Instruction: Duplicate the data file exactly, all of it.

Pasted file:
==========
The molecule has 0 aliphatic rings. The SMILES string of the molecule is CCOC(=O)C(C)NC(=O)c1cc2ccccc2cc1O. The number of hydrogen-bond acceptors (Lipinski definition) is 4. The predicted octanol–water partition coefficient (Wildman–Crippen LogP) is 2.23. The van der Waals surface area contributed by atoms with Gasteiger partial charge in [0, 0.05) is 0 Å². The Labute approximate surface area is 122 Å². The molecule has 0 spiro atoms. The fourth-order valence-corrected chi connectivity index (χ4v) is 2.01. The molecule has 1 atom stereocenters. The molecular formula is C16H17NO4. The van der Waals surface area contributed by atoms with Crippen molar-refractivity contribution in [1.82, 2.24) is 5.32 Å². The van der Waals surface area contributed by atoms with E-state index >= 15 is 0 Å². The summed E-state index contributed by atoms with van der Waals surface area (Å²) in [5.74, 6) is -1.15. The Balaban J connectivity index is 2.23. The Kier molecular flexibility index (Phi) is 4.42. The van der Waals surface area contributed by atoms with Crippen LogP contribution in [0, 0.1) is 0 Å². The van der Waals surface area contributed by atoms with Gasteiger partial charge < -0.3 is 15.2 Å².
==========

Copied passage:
The molecule has 0 aliphatic rings. The SMILES string of the molecule is CCOC(=O)C(C)NC(=O)c1cc2ccccc2cc1O. The number of hydrogen-bond acceptors (Lipinski definition) is 4. The predicted octanol–water partition coefficient (Wildman–Crippen LogP) is 2.23. The van der Waals surface area contributed by atoms with Gasteiger partial charge in [0, 0.05) is 0 Å². The Labute approximate surface area is 122 Å². The molecule has 0 spiro atoms. The fourth-order valence-corrected chi connectivity index (χ4v) is 2.01. The molecule has 1 atom stereocenters. The molecular formula is C16H17NO4. The van der Waals surface area contributed by atoms with Crippen molar-refractivity contribution in [1.82, 2.24) is 5.32 Å². The van der Waals surface area contributed by atoms with E-state index >= 15 is 0 Å². The summed E-state index contributed by atoms with van der Waals surface area (Å²) in [5.74, 6) is -1.15. The Balaban J connectivity index is 2.23. The Kier molecular flexibility index (Phi) is 4.42. The van der Waals surface area contributed by atoms with Crippen LogP contribution in [0, 0.1) is 0 Å². The van der Waals surface area contributed by atoms with Gasteiger partial charge < -0.3 is 15.2 Å².